• Julian says:

    Yes, but matters are much worse than that: we have important and powerful people who completely understand, and carry on regardless because they have no interest in the ‘truth’ – there is a ‘special hell’, we might hope, for such people (but I don’t believe there is, of course, unless we make it so)

  • Naomi Wayne says:

    Elegant and beautiful! Perhaps basic stats should be included in Labour’s educational programme. . .

  • Sean O'Donoghue says:

    Thanks Rory, great analysis. Like goldbach above, I doubt if your rather excellent work will ever see the light of day…perhaps OFCOM

    One of the problems with this is that all we have is number of people “complained against”….I was one of those and would be amongst the 2000. But the number of zionist headhunters around can put as many complaints in as they like and the complainee is automatically disqualified and the number of complaints registered is increased, thereby increasing the public perception of actual antisemitism…the no smoke without fire theory

  • Linda says:

    But Fact Check’s public reputation rests on the programme reporting accurately what the facts are …. I think there’s a reasonably good chance the editor, presenter and researcher(s) would respond honestly and appropriately to Rory’s criticisms.

  • Interesting. But if you are a straight white member of the LP – you are probably one of 400,000. If 700 people are having a go at your group you probably don’t notice it that much. But, if you are a diverse member – say you’re LGBT+ you are probably one of 2,000. If 700 other party members are having a go at your group you will feel threatened and scared.
    The hate crime/phobias in the party appear to me to be seriously underpinned by misogyny: the trolls seem to target black, gay, Jewish, Muslim and trans women…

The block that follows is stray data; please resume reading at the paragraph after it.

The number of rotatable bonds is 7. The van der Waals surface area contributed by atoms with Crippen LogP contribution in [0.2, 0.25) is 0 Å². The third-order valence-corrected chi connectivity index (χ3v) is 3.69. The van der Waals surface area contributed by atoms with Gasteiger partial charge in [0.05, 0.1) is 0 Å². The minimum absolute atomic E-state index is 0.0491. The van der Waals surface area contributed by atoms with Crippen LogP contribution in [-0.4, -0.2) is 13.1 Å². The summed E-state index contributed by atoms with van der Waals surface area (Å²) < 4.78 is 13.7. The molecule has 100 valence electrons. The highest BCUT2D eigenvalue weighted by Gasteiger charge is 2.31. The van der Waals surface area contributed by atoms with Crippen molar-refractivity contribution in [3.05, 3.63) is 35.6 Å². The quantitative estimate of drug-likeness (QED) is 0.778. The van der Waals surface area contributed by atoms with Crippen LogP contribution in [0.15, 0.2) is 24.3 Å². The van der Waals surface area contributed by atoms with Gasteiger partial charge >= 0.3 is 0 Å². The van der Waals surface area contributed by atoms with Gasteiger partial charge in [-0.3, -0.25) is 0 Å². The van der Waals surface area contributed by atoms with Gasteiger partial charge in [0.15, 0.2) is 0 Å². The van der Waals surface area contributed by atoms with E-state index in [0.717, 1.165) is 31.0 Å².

• Hazel Seidel says:

    I imagine that the BBC Factcheck people also have a good grounding in statistics. I find it amazing that Rory Allen finds it necessary to teach them something as basic as the difference between mode, median and mean, even if the result of the analysis does come close to the figure used by Corbyn in his extremely ill-judged statement. Also that he ignores the fact that getting on for two thirds of people ignored the question or said they did not know. This surely suggests that the issue of Labour antisemitism had not penetrated the consciousness of some to any extent. The truth is that it is hard to draw any conclusions at all from this survey. Yes it seems likely that the media have caused people to overestimate the prevalence of proven cases of antisemitism in the party. There is a far larger group who persistently ignore or deny antisemitism within Labour, most of whom have not been dealt with, and who, if my own CLP is anything to go by, have been distressing to Jewish and Jewish-heritage members.

  • sean clarke says:

    excellent work and a forensic reply to the untruths perpetuated constantly by a biased media,keep up the good work.

  • David Bull says:

    An interesting and illuminating report showing, at least, sloppy journalism…..

  • Catherine Hutchinson says:

    Channel 4 fact check has for some time been a source of misinformation about Jeremy Corbyn. Glad to see a knowledgeable response which I hope (without much hope) they take seriously.

  • Eleanor Gordon says:

    Can we be updated on whether or not Channel 4 respond, or indeed, if there is anything that can be done to put pressure on Channel 4 to correct the misrepresentation?

  • Jan Brooker says:

    Oh. I fully expected this article to be by Dr Alan Maddison! Welcome Rory Allen. I have posted the above on widely, with Jonathan Cook’s observations, in an attempt to get some *facts* ‘out there’. Coupled with Chomsky’s extract about *shaping the narrative*: https://chomsky.info/consent01/

  • Dawn Smith says:

    Could a flow chart be done illustrating this article? It might help to clarify the point.

  • Jan Brooker says:

    Hazel Seidel